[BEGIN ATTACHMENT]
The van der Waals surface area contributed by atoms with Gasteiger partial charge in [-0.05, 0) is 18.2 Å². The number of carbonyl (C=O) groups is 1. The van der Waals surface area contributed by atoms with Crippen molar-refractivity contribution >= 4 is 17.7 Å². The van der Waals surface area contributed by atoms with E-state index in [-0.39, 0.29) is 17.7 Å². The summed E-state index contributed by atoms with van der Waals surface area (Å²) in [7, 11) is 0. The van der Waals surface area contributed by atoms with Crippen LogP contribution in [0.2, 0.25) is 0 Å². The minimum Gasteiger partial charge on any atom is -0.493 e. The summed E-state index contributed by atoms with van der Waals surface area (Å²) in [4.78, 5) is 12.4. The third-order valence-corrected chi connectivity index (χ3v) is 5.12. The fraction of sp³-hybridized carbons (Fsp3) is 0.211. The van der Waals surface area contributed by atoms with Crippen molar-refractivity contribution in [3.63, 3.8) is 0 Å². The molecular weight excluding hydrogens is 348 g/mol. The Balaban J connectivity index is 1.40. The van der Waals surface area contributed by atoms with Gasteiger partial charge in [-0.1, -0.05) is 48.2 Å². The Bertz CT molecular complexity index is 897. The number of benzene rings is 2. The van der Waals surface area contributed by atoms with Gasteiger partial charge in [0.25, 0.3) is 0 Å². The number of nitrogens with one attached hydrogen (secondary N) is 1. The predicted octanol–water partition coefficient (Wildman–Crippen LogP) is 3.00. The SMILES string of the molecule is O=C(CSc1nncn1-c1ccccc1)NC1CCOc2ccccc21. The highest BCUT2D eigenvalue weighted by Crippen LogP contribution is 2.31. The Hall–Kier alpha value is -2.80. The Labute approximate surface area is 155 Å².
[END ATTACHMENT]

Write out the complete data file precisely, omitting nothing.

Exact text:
The van der Waals surface area contributed by atoms with Gasteiger partial charge in [-0.05, 0) is 18.2 Å². The number of carbonyl (C=O) groups is 1. The van der Waals surface area contributed by atoms with Crippen molar-refractivity contribution >= 4 is 17.7 Å². The van der Waals surface area contributed by atoms with E-state index in [-0.39, 0.29) is 17.7 Å². The summed E-state index contributed by atoms with van der Waals surface area (Å²) in [7, 11) is 0. The van der Waals surface area contributed by atoms with Crippen LogP contribution in [0.2, 0.25) is 0 Å². The minimum Gasteiger partial charge on any atom is -0.493 e. The summed E-state index contributed by atoms with van der Waals surface area (Å²) in [4.78, 5) is 12.4. The third-order valence-corrected chi connectivity index (χ3v) is 5.12. The fraction of sp³-hybridized carbons (Fsp3) is 0.211. The van der Waals surface area contributed by atoms with Crippen molar-refractivity contribution in [3.63, 3.8) is 0 Å². The molecular weight excluding hydrogens is 348 g/mol. The Balaban J connectivity index is 1.40. The van der Waals surface area contributed by atoms with Gasteiger partial charge in [-0.1, -0.05) is 48.2 Å². The Bertz CT molecular complexity index is 897. The number of benzene rings is 2. The van der Waals surface area contributed by atoms with Gasteiger partial charge in [0.25, 0.3) is 0 Å². The number of nitrogens with one attached hydrogen (secondary N) is 1. The predicted octanol–water partition coefficient (Wildman–Crippen LogP) is 3.00. The SMILES string of the molecule is O=C(CSc1nncn1-c1ccccc1)NC1CCOc2ccccc21. The highest BCUT2D eigenvalue weighted by Crippen LogP contribution is 2.31. The Hall–Kier alpha value is -2.80. The Labute approximate surface area is 155 Å².